I am a Senior Lecturer in the Department of Computer and Information Sciences where I also serve as Deputy Director for Postgraduate Teaching.
My research interests encompass information law and ethics, including intellectual freedom, and freedom of expression, freedom of access to information, digital citizenship, privacy, and the philosophy of information. I have also extensively researched around public library policy and development in the UK.
I am Principal Investigator on the AHRC-funded project, "Downloading a new normal: Privacy, exclusion, and information behaviour in public library digital services use during COVID", which runs from December 2020 to February 2022.
Other recent research outputs have included a report in collaboration with Scottish PEN on the impact of government and corporate surveillance on Scottish writers, an exploration of how character building can be incorporated into information literacy education models, a white paper on digital ethics, and a paper on how the hollowing out of public library services has impacted the service in England.
I am an affiliate member of the Centre for Internet Law and Policy in the Strathclye Law School.
I am author of The Public Library (Facet, 2009) and was Editor of Library Review between 2006-2011 as well as co-author of Librarianship: an introduction (2008), and A Handbook of Ethical Practice (2007).
Prizes and awards
- Strathclyde Medal
- CILIPS Honorary Membership
- Emerald Literati Highly Commended Paper Award - New Library World
- Emerald Literati Outstanding Paper Award - New Library World
- Elsevier/CILIP Library and Information Research Group Research Award
More prizes and awards
BA (Hons) English Studies (Strathclyde)
MSc Information and Library Studies (Strathclyde)
MA Philosophy (Open University)
LLM Internet Law and Policy (Strathclyde)
PhD Computer and Information Sciences (Strathclyde)
MCLIP (Chartered Member of the Chartered Institute of Library and Information Professionals)
FHEA (Fellow of the Higher Education Academy)
FRSA (Fellow of the Royal Society of Arts)
I teach several modules at both postgraduate and masters level, including on the department's graduate apprenticeship schemes:
CS 955 - Information Law
CS 211 - Professional Issues in Computing
CS 978 - Legal, Ethical, and Professional Issues for the Information Society
CS 800 - Health Information Governance
CS 812 - Information Security Fundamentals (Graduate apprenticeship - MSc Cyber Security)
CS 255 - Professional Issues (Graduate apprenticeship - BA IT: Software Development)
- Information law and policy, especially around issues regarding freedom of access to information and freedom of expression, and privacy.
- Information ethics
- Digital citizenship
- Philosophy of information
- Public library policy and development
- Using Turnitin in Supporting Plagiarism Detection
- "Is digital surveillance creating a culture of self-censorship?"
- Advocacy through impact: a practical workshop
- Privacy and the library patron: an ongoing ethical challenge
- Privacy, surveillance and the information profession: challenges, qualifications, and dilemmas?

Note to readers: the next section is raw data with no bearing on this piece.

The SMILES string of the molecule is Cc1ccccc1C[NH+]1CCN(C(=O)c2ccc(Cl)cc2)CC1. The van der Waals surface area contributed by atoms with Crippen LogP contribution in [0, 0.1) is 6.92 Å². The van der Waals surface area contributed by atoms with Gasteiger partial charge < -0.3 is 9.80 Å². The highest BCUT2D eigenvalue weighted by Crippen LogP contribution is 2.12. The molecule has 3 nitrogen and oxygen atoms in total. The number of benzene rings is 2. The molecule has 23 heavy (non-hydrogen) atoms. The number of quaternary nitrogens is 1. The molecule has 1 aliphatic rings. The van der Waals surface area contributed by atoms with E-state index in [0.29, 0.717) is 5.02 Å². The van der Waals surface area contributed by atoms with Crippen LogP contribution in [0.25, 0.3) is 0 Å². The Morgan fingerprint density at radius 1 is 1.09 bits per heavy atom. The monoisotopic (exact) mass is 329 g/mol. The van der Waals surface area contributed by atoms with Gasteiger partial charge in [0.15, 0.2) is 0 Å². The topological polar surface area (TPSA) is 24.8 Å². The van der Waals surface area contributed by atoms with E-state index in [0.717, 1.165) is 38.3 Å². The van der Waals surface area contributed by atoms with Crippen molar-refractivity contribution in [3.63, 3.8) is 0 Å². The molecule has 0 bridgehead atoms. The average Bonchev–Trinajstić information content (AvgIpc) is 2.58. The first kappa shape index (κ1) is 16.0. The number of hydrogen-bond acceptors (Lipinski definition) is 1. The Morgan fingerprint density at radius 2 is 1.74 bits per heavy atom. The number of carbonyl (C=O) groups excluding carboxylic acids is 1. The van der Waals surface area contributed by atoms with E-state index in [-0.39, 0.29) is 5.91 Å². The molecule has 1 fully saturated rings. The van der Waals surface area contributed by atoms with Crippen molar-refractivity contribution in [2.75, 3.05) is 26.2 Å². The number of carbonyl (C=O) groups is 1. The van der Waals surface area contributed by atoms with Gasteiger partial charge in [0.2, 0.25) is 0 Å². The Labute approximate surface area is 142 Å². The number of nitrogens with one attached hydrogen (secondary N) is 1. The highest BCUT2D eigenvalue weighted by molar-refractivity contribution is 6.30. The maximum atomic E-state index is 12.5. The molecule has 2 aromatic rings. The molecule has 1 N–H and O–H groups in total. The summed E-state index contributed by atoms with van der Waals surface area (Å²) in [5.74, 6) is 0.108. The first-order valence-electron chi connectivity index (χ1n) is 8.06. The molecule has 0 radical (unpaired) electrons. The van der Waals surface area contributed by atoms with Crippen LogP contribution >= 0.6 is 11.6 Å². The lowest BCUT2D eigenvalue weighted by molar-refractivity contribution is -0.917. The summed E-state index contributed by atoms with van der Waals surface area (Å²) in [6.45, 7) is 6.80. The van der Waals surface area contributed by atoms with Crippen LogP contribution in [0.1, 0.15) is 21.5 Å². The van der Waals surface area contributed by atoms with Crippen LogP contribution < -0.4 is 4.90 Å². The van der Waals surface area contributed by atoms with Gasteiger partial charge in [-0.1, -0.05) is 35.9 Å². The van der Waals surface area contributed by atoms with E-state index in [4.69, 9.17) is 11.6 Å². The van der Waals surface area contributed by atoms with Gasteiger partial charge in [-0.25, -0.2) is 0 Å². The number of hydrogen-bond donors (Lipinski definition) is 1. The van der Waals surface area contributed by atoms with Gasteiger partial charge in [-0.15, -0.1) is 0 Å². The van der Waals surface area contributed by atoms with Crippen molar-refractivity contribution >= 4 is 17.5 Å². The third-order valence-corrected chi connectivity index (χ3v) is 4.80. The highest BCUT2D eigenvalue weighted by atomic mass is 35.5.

- The ethics of our profession and sustaining our common values
More professional activities
- More-Than-Human Data Interaction (MoTh-HDI)
- Daly, Angela (Principal Investigator) McMenemy, David (Co-investigator)
- 01-Jan-2021 - 16-Jan-2021
- Downloading a new normal - privacy, exclusion, and information behaviour in public library digital services use during COVID
- McMenemy, David (Principal Investigator) Ruthven, Ian (Co-investigator)
- 18-Jan-2020 - 17-Jan-2022
- Self-censorship and surveillance concerns of Scottish writers
- McMenemy, David (Principal Investigator) Smith, Lauren (Co-investigator) Williams, Nik (Co-investigator)
- In the human rights and free expression communities, it is a widely shared assumption that the explosive growth and proliferating uses of surveillance technologies must be harmful—to intellectual freedom, to creativity, and to social discourse. But how exactly do we know, and how can we demonstrate, that pervasive surveillance is harming freedom of expression and creative freedom? We know—historically, from writers and intellectuals in the Soviet Bloc, and contemporaneously from writers, thinkers, and artists in China, Iran, and elsewhere—that aggressive surveillance regimes limit discourse and distort the flow of information and ideas. But what about the new democratic surveillance states?
The question of the harms caused by widespread surveillance in democracies, is underexplored. In partnership with Scottish PEN, we are conducting a survey of Scottish writers to better understand the specific ways in which awareness of far-reaching surveillance programs influences writers’ thinking, research, and writing.
- 01-Jan-2016 - 01-Jan-2017
- Scottish ESRC Doctoral Training Centre DTG 2011 | Robinson, Elaine
- McMenemy, David (Principal Investigator) Poulter, Alan (Co-investigator) Robinson, Elaine (Research Co-investigator)
- 01-Jan-2014 - 04-Jan-2019
- PAUL: Policy-development for Acceptable Use in Libraries
- McMenemy, David (Principal Investigator)
- 02-Jan-2014 - 27-Jan-2015
- Epsrc Doctoral Training Grant | Imperatore, Gennaro
- Dunlop, Mark (Principal Investigator) McMenemy, David (Co-investigator) Imperatore, Gennaro (Research Co-investigator)
- 01-Jan-2012 - 03-Jan-2016
Computer and Information Sciences
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